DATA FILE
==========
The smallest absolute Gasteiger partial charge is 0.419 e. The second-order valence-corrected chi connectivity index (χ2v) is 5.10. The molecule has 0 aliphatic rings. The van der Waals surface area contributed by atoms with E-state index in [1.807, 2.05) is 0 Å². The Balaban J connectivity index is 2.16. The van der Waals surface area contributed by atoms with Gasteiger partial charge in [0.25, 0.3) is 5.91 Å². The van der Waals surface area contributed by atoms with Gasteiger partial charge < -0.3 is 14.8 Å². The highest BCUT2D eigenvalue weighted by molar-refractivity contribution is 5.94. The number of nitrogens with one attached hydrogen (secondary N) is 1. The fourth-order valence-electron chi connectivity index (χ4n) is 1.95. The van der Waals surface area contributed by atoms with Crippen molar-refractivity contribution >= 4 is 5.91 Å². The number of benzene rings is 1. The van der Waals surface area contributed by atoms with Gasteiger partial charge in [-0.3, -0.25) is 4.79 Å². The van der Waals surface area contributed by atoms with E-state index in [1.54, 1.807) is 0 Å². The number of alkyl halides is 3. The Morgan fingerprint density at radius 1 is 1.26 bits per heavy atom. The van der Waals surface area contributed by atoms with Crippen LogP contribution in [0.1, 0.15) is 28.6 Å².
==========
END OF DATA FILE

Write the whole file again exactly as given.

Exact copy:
The smallest absolute Gasteiger partial charge is 0.419 e. The second-order valence-corrected chi connectivity index (χ2v) is 5.10. The molecule has 0 aliphatic rings. The van der Waals surface area contributed by atoms with E-state index in [1.807, 2.05) is 0 Å². The Balaban J connectivity index is 2.16. The van der Waals surface area contributed by atoms with Gasteiger partial charge in [0.25, 0.3) is 5.91 Å². The van der Waals surface area contributed by atoms with Gasteiger partial charge < -0.3 is 14.8 Å². The highest BCUT2D eigenvalue weighted by molar-refractivity contribution is 5.94. The number of nitrogens with one attached hydrogen (secondary N) is 1. The fourth-order valence-electron chi connectivity index (χ4n) is 1.95. The van der Waals surface area contributed by atoms with Crippen molar-refractivity contribution >= 4 is 5.91 Å². The number of benzene rings is 1. The van der Waals surface area contributed by atoms with Gasteiger partial charge in [-0.3, -0.25) is 4.79 Å². The van der Waals surface area contributed by atoms with E-state index in [1.54, 1.807) is 0 Å². The number of alkyl halides is 3. The Morgan fingerprint density at radius 1 is 1.26 bits per heavy atom. The van der Waals surface area contributed by atoms with Crippen LogP contribution in [0.1, 0.15) is 28.6 Å².